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The remaining questions is: Why are glaciers then not always blue? As we know, many icebergs (and snow) are white.

The key here is bubbles"bubbles". The reason is that for each ice/air interface, part of the light gets reflected and only a fraction goes through. Therefore the greater the number of bubbles a piece of ice has, the less light will be able to proceed deeper into the ice. As such, when you view light from more bubbly ice, most of it will have traveled through less ice, and thus have had less distance to obtain the blue tint. I've made this figure to help understanding the idea: light in ice with bubbles diagram

The remaining questions is: Why are glaciers then not always blue? As we know many icebergs (and snow) are white.

The key here is bubbles. The reason is that for each ice/air interface, part of the light gets reflected and only a fraction goes through. Therefore the greater the number of bubbles a piece of ice has, the less light will be able to proceed deeper into the ice. As such, when you view light from more bubbly ice, most of it will have traveled through less ice, and thus have had less distance to obtain the blue tint. I've made this figure to help understanding the idea: light in ice with bubbles diagram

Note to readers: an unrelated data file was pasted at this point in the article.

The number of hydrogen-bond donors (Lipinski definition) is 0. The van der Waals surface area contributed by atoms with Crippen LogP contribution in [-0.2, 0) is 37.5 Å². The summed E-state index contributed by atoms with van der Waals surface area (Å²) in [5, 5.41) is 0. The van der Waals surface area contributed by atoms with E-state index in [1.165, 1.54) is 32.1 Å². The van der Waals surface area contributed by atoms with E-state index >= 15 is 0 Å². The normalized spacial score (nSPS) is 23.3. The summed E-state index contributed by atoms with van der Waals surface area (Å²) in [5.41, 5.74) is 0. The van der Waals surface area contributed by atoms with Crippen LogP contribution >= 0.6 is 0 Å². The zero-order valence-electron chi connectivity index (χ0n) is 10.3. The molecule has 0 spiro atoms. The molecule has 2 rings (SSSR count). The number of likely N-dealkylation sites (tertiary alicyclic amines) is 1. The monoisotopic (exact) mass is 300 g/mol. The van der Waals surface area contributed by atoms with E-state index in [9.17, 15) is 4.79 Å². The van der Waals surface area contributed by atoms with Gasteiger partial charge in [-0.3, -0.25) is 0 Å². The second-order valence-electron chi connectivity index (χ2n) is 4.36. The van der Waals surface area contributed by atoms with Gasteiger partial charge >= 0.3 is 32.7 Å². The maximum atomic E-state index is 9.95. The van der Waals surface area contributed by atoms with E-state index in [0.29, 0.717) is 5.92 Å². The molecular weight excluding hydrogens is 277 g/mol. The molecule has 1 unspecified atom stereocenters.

The remaining questions is: Why are glaciers not always blue? As we know, many icebergs (and snow) are white.

The key here is "bubbles". The reason is that for each ice/air interface, part of the light gets reflected and only a fraction goes through. Therefore the greater the number of bubbles a piece of ice has, the less light will be able to proceed deeper into the ice. As such, when you view light from more bubbly ice, most of it will have traveled through less ice, and thus have had less distance to obtain the blue tint. I've made this figure to help understanding the idea: light in ice with bubbles diagram

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(Picture taken from peakglass.ca)

In the same way, glacier ice is blue, but that can only be appreciated if the piece of ice you are looking at is thick enough. We can see this effect in the following picture of an iceberg, where sections of different thicknesses displays a color gradient ranging from transparent to blue. ice colors

The remaining questions is: Why are glaciers then not always blue? As we know many icebergs (and deep snowssnow) are white.